This article originally appeared on TravelandLeisure.com.
Traveling can be incredibly romantic; sweethearts often head abroad for destination weddings, epic honeymoons, and fairytale-worthy getaways. And a lot of young, single people actually hope to find The One while traveling abroad.
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That being said, a new report by the travel comparison tool, Liligo, shows that travel habits can bring a swift end to all those warm, rosy feelings.
Liligo found at least one in 12 Americans have gotten into a fight with a significant other because of poor travel planning. And nearly 25 percent of Americans agree that a difference in travel habits is a deal breaker.
Liligo’s U.S. marketing director, Eric Urbain, told Travel + Leisure about the travel habits most likely to put a strain on relationship.
The Trouble Starts Before Your Trip is Booked
Most travel conflicts arise when in the planning stages—only 35 percent of Americans would trust their significant other to plan a vacation.
“Some people like to plan out every detail,” Urbain said, “while others like [to] go with the flow.” Whether you’re feeling micro-managed or furious that your partner would rather sleep on a park bench than book even one hotel room, things can start getting tense before you’ve even packed your suitcase.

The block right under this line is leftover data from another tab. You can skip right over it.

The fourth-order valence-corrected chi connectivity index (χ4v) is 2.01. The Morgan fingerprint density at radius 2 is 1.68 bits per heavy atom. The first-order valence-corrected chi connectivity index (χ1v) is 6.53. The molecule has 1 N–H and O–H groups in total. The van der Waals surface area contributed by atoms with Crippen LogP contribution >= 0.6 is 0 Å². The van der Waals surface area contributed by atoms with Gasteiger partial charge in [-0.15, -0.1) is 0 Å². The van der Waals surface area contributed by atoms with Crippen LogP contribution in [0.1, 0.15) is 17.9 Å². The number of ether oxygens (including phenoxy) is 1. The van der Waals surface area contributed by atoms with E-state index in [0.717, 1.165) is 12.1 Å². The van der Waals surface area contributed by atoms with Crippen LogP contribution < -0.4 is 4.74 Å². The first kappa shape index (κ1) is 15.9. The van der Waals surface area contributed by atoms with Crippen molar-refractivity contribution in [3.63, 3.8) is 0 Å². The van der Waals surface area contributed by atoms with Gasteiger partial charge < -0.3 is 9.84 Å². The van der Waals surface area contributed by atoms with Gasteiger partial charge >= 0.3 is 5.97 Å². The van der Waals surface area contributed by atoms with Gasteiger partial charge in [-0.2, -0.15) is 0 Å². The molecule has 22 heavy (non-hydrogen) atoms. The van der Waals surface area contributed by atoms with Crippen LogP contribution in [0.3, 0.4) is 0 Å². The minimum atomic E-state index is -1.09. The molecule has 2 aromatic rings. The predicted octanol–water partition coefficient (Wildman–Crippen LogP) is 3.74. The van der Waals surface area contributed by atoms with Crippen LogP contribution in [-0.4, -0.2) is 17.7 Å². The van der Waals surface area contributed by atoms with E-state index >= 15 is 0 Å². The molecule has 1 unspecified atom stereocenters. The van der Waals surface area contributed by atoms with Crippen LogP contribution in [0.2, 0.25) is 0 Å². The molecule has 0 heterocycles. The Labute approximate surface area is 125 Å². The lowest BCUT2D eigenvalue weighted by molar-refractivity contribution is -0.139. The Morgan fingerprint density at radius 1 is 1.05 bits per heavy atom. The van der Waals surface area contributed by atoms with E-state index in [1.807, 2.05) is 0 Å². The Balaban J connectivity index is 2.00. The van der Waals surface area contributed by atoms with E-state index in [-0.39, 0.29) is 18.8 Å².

And if you have completely different interests—one individual likes extreme sports (in extreme destinations) while the other prefers lazy afternoons on the beach sipping slushy cocktails—you’re bound to have a hiccup. Or two. “It’s important to talk about [how you plan to spend your time] in advance,” added Urbain.
You Can’t Agree on How to Spend Your Time
Even time management habits can cause friction. “Being out of sync will definitely put some strain on the trip, and your relationship,” he observed. If your partner wanted to go for a sunrise bike ride, breakfast by the sea, or hit the museum for the first tour of the day, you’d better believe he or she will be pissed when you wake up after noon.
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The Vacation is Too Expensive
“I think the biggest issue can arise around [money],” Urbain said. “This is often the biggest cause of conflict in a relationship, which simply comes to the forefront when a couple is on vacation.”
Other studies have corroborated this data. A poll taken this summer by the car rental company, Holiday Autos, found that as many as 17 percent of couples argue about spending too much money on vacation. Sadly, only fights about spending too much time together were more common.
Everything About the Airport Will Start a Fight
Apparently, the fighting often begins before you even arrive at your destination. According to Holiday Autos, “struggling with bags” set off the first fight for 24 percent of couples. Quarrels were also sparked by getting lost in the airport and by those infuriating airport lines (who can blame them?).
Perhaps, as Urbain suggest, disagreements such as these may be why solo travel is on the rise. As many as 36 percent of American travelers prefer to hit the road, alone.